Through machine learning, operational data analytics and predictive asset health monitoring, engineers can optimize maintenance and reduce reliability risks to plant or business operations. Software designed to support preventive maintenance (which is sometimes called preventative maintenance) helps produce stable operations, ensure compliance with warranties and resolve issues impacting production — before they happen.
There are 4 major types of preventive maintenance. Each is built around the concept of planned maintenance, although they are all organized and scheduled differently, to suit different business operation purposes.
Usage-based preventive maintenance is triggered by the actual utilization of an asset. This type of maintenance takes into account the average daily usage or exposure to environmental conditions of an asset and uses it to forecast a due date for a future inspection or maintenance task.
Calendar/time-based preventive maintenance occurs at a scheduled time, based on a calendar interval. The maintenance action is triggered when the due date approaches and necessary work orders have been created.
Predictive maintenance is designed to schedule corrective maintenance actions before a failure occurs. The team needs to first determine the condition of the equipment in order to estimate when maintenance should be performed. Then maintenance tasks are scheduled to prevent unexpected equipment failures.
Prescriptive maintenance doesn’t just show that failure is going to happen and when, but also why it’s happening. This type of maintenance helps analyze and determine different options and potential outcomes, in order to mitigate any risk to the operation
Industrial situations depend heavily on regularly scheduled maintenance to remain fully productive and free from costly, time-wasting mechanical breakdowns.
The term “preventive maintenance” covers a wide range of proscribed activities and general tasks. Each production component within a system will require some level of regular servicing, and that equipment typically will need to at least be cleaned and lubricated. In other situations, more extensive servicing may be required — involving the heavy reconditioning, repair or even replacement of certain parts.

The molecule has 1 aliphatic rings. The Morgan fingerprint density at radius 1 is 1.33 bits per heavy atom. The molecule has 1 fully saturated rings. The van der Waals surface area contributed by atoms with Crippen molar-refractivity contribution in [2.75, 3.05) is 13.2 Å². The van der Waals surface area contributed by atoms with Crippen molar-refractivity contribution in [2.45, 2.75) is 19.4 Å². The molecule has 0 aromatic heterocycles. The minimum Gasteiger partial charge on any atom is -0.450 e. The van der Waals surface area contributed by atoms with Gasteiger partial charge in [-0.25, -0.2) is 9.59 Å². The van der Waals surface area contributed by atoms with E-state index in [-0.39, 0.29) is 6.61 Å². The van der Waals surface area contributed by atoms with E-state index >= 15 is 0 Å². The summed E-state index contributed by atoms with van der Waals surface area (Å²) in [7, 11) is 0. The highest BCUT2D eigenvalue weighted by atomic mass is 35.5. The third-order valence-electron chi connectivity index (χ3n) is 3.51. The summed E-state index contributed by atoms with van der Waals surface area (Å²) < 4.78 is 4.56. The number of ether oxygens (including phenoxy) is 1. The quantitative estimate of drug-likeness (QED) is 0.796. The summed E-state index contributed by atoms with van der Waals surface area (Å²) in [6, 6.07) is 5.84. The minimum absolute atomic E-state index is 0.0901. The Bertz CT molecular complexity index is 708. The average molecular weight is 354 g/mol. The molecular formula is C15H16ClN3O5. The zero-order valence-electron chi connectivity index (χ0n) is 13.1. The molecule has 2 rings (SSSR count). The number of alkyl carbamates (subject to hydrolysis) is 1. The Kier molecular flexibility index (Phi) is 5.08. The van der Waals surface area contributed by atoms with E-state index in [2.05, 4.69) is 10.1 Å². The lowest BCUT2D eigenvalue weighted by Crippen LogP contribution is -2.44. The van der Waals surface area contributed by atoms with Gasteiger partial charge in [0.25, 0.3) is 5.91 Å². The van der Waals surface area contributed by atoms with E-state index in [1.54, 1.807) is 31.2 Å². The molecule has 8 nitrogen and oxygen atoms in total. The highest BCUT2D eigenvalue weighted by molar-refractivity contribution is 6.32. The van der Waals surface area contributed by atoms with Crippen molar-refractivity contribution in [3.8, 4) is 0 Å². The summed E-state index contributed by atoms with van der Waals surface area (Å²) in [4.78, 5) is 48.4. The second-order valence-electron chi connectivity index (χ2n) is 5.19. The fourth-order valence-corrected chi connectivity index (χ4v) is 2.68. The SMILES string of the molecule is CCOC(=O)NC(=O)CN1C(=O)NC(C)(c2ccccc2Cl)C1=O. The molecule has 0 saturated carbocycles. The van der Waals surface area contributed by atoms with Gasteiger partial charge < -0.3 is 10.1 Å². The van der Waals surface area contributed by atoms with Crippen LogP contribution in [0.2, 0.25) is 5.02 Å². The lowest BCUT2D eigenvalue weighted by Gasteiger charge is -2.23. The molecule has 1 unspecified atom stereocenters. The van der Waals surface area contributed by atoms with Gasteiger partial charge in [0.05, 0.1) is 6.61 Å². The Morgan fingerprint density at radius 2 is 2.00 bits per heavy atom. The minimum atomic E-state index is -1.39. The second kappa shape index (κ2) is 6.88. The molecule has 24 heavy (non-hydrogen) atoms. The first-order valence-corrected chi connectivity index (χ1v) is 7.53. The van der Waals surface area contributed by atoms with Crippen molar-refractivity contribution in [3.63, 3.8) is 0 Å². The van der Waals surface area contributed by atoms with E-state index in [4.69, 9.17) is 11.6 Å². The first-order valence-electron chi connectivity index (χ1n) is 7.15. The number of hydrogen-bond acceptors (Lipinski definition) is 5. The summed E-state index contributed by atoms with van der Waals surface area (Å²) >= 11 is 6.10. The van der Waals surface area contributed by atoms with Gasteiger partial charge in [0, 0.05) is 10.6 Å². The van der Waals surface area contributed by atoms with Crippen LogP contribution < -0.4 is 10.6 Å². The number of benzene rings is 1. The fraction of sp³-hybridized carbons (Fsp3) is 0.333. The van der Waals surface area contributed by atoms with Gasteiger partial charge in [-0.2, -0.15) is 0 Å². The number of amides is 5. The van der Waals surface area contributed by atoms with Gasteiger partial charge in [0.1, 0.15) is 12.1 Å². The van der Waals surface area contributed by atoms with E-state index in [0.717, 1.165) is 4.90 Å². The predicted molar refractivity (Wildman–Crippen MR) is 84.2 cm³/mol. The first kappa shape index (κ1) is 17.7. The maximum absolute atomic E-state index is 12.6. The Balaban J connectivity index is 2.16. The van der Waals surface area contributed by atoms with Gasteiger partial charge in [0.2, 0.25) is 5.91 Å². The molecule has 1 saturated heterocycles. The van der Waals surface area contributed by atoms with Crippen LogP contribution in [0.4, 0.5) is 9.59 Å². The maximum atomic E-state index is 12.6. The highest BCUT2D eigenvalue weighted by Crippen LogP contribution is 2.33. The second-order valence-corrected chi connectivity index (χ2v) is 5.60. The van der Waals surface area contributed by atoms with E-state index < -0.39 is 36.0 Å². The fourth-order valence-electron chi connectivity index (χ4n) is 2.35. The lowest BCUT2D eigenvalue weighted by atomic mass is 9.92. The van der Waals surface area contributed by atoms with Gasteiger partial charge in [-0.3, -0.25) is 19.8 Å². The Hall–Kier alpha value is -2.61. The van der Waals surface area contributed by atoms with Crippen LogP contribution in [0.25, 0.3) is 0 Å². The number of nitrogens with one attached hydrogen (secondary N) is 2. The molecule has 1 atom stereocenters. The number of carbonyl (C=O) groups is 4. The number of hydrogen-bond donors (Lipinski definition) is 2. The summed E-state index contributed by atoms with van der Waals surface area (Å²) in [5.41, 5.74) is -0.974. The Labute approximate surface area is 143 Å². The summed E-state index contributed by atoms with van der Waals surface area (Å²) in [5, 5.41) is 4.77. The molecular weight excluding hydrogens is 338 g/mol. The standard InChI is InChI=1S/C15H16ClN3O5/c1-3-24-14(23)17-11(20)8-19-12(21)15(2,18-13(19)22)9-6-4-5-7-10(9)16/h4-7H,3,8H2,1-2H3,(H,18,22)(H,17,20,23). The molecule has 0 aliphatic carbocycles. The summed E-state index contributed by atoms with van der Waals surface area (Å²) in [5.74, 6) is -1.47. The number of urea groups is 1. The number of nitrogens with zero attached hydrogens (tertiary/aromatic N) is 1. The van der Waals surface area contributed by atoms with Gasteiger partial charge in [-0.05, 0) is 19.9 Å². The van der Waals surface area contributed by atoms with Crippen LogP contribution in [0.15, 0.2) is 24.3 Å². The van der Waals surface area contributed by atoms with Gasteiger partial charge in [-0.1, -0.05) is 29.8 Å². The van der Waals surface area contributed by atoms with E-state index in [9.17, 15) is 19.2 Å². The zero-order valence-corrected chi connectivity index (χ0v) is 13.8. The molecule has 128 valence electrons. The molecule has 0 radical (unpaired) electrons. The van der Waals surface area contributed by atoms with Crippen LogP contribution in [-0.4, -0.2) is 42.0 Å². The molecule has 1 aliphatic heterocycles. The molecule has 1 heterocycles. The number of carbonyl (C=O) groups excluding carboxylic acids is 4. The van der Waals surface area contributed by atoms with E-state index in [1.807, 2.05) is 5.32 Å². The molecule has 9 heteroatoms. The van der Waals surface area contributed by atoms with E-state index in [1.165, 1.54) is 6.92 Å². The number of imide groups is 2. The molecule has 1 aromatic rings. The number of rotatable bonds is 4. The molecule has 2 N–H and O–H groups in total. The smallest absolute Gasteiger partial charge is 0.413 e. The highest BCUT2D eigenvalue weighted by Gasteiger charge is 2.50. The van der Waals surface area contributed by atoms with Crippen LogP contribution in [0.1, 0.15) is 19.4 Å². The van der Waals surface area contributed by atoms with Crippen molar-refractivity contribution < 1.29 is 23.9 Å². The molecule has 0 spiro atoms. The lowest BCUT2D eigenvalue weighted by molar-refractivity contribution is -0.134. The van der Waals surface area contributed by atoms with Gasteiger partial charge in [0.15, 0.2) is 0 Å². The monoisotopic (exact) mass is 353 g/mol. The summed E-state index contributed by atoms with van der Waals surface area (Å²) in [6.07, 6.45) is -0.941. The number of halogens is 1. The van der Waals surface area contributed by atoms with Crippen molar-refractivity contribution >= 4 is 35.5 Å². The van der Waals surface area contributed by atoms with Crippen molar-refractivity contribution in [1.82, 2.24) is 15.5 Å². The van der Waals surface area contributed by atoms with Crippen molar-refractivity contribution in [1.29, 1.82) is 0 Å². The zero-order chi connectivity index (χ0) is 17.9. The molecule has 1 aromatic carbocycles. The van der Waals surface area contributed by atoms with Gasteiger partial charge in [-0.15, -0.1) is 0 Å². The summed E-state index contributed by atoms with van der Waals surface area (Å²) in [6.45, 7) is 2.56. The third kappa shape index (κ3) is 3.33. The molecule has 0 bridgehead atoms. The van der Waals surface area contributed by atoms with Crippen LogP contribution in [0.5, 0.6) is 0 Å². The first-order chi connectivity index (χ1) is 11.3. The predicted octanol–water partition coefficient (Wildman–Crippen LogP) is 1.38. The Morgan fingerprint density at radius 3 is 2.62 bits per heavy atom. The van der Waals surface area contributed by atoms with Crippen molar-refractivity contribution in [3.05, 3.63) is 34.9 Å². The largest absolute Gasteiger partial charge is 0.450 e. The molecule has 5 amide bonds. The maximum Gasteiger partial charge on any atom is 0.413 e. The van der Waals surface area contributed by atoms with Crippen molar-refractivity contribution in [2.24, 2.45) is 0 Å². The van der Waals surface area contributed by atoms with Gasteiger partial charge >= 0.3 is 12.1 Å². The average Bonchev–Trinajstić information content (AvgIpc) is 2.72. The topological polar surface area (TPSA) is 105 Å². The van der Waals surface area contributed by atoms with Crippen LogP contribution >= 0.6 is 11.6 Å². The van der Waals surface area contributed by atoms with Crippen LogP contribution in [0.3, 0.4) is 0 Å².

At a higher level, preventive maintenance also involves providing upkeep for the physical plant that houses the various production systems. General tasks associated with this type of preventive maintenance include ensuring the HVAC system is in good working condition, all electrical systems are functioning and compliant with code standards, and all necessary lighting is operating correctly.
There’s often an impulse to regard preventive maintenance and predictive maintenance as completely distinct entities. Unfortunately, this attempt to frame the relationship in simple terms of preventive maintenance vs predictive maintenance misses a key point.
In reality, predictive maintenance is a more evolved form of preventive maintenance. Both types try to proactively anticipate and prevent mechanical failures. But predictive maintenance takes the concept even further.
Consider a single piece of industrial equipment. If we were practicing preventive maintenance on that equipment, we might use general information about that make and model of machine to formulate rough time estimates about when regular maintenance should be carried out on it. We would know approximately when maintenance should occur.
Predictive maintenance, on the other hand, is considerably more precise, and because of this, requires substantially more data. Information about the expected lifecycle of that equipment model is combined with historical data about the performance of that particular unit. Once armed with that extra data, predictive maintenance models can churn powerful predictions that let operators know with certainty when system failures will occur.